Politics·Analysis

Close elections like this one are rare — and hard to predict

It's rare for federal elections to be as close as this one appears to be, but past examples show us what we can — and can't — expect this time.

Conservatives, Liberals neck-and-neck in polls with 2 weeks to go, and that's unusual

Since modern political polling in Canada began around the Second World War, there have been only three examples of prolonged toss-ups: 1979, 2004 and 2015. The last one resulted in Justin Trudeau's Liberals coming to power.

We're nearly four weeks into this campaign and the polls haven't budged — meaning the Conservatives and Liberals remain neck-and-neck in national voting intentions just two weeks out from the Oct. 21 vote.

It might seem unusual that this election has remained deadlocked for so long — and it is. Only a handful of previous federal elections saw the leading parties polling this close to each other for this long.

And each of those previous elections offers some guidance as to what Canadians can expect this time.

Since modern political polling in Canada began around the Second World War, there have been only three examples of prolonged toss-ups: 1979, 2004 and 2015. While the last one resulted in Justin Trudeau's Liberals coming to power, the other two ended in short-lived minority governments.

Those three cases show what could happen between now and election day: an unpredictable outcome, a surprise result that defies the polls or a volatile final two weeks in which the electoral landscape shifts.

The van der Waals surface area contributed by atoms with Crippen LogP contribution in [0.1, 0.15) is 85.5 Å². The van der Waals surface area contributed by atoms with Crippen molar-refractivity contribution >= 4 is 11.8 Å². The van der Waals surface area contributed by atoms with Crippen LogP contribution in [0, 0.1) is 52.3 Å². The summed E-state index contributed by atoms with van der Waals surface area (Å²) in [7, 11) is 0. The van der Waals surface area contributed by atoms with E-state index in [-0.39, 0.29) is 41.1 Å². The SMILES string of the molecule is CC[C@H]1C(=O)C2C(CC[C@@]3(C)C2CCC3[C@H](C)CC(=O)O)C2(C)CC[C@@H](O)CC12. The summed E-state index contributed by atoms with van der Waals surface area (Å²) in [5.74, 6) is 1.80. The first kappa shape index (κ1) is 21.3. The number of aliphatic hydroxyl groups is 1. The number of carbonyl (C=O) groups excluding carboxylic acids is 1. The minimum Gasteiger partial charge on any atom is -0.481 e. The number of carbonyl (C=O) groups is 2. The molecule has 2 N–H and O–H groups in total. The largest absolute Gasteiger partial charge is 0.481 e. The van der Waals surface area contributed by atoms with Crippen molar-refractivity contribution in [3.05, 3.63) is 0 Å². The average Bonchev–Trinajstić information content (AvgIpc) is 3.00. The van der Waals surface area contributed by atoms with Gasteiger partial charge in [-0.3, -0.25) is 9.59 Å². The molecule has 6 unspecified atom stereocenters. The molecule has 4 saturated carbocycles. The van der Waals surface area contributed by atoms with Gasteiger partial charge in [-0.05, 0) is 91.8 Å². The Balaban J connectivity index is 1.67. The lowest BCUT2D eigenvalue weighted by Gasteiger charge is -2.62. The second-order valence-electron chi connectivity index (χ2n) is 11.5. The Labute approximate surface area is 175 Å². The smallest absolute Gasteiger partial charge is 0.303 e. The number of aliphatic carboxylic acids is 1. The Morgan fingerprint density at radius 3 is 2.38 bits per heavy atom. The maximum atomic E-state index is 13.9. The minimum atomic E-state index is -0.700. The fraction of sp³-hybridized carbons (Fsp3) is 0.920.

1979: Clark wins on seats, Trudeau on votes

After 11 years in office and facing skyrocketing inflation and high unemployment, Pierre Trudeau's Liberals were facing headwinds as they headed into the 1979 federal election. The Progressive Conservatives surged in the polls after choosing Joe Clark as their leader in 1976, but by the end of 1978 the PCs and Liberals were neck-and-neck in the polls.

That close race held straight through to the May election. With roughly two weeks to go before the vote, Gallup put the Liberals and PCs within one point of each other. The final polls of the campaign put the two parties in a literal tie — the final Gallup survey showed 37.5 per cent for both parties.

The 1979 leaders' debate featured Ed Broadbent of the NDP, left, Pierre Trudeau of the Liberals, centre, and Joe Clark of the Progressive Conservatives. (Peter Bregg/The Canadian Press)

The polls were not far off the result on election night. The Liberals captured 40 per cent of the vote, and the PCs came in with 36 per cent. But the Liberal vote was inefficient — Trudeau's party captured 62 per cent of the vote in Quebec and 67 of the province's 75 seats, but was beaten in Ontario and elected only three MPs in Western Canada.

Despite losing the popular vote, Clark's PCs won more seats: 136 to the Liberals' 114. His wobbly minority government survived less than a year. Trudeau's Liberals returned with a majority in 1980.

That is one scenario that could play out in 2019. The polls might continue to show a neck-and-neck race through to election day, and the result could be counterintuitive. The Poll Tracker consistently has shown the Conservatives leading (if narrowly) in national voting intentions but trailing the Liberals in the seat projection.

Alberta and Saskatchewan could play the role for Andrew Scheer's Conservatives that Quebec played for Pierre Trudeau's Liberals in 1979 — giving him lots of extra votes that pump up his national numbers but do not help him win extra seats in the rest of the country.

2004: Liberals lose their majority, defy the polls

Jean Chrétien was no longer prime minister, but the Liberals had been in power for over a decade when Paul Martin sent the country to the polls in 2004. Once seen as unstoppable, Martin's Liberals had been hobbled by the sponsorship scandal and were no longer facing a divided opposition after the PCs and Canadian Alliance merged to form the Conservative Party at the end of 2003.